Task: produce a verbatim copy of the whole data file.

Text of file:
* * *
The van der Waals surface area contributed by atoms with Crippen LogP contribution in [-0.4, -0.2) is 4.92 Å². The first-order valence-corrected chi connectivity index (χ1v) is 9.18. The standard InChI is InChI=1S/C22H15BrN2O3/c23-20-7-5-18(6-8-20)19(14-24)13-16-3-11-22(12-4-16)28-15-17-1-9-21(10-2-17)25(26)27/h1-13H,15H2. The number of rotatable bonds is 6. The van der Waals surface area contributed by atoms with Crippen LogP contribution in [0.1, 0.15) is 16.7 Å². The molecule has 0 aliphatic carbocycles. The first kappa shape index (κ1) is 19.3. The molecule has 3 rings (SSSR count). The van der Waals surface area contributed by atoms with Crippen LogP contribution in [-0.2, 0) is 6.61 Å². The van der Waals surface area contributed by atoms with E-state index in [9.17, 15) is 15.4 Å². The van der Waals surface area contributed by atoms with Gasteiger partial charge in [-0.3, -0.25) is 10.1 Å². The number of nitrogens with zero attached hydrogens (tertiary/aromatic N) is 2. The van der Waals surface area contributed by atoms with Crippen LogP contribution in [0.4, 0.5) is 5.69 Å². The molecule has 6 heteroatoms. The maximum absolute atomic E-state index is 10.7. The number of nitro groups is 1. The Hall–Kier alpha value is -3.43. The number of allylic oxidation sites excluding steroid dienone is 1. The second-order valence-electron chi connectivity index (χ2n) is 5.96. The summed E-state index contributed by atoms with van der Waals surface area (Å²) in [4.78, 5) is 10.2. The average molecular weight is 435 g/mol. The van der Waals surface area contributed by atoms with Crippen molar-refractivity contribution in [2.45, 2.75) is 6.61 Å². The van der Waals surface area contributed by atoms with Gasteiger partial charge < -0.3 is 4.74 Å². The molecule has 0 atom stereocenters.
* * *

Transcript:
The van der Waals surface area contributed by atoms with Crippen LogP contribution in [-0.4, -0.2) is 4.92 Å². The first-order valence-corrected chi connectivity index (χ1v) is 9.18. The standard InChI is InChI=1S/C22H15BrN2O3/c23-20-7-5-18(6-8-20)19(14-24)13-16-3-11-22(12-4-16)28-15-17-1-9-21(10-2-17)25(26)27/h1-13H,15H2. The number of rotatable bonds is 6. The van der Waals surface area contributed by atoms with Crippen LogP contribution in [0.1, 0.15) is 16.7 Å². The molecule has 0 aliphatic carbocycles. The first kappa shape index (κ1) is 19.3. The molecule has 3 rings (SSSR count). The van der Waals surface area contributed by atoms with Crippen LogP contribution in [-0.2, 0) is 6.61 Å². The van der Waals surface area contributed by atoms with E-state index in [9.17, 15) is 15.4 Å². The van der Waals surface area contributed by atoms with Gasteiger partial charge in [-0.3, -0.25) is 10.1 Å². The number of nitrogens with zero attached hydrogens (tertiary/aromatic N) is 2. The van der Waals surface area contributed by atoms with Crippen LogP contribution in [0.4, 0.5) is 5.69 Å². The molecule has 6 heteroatoms. The maximum absolute atomic E-state index is 10.7. The number of nitro groups is 1. The Hall–Kier alpha value is -3.43. The number of allylic oxidation sites excluding steroid dienone is 1. The second-order valence-electron chi connectivity index (χ2n) is 5.96. The summed E-state index contributed by atoms with van der Waals surface area (Å²) in [4.78, 5) is 10.2. The average molecular weight is 435 g/mol. The van der Waals surface area contributed by atoms with Crippen molar-refractivity contribution in [2.45, 2.75) is 6.61 Å². The van der Waals surface area contributed by atoms with Gasteiger partial charge < -0.3 is 4.74 Å². The molecule has 0 atom stereocenters.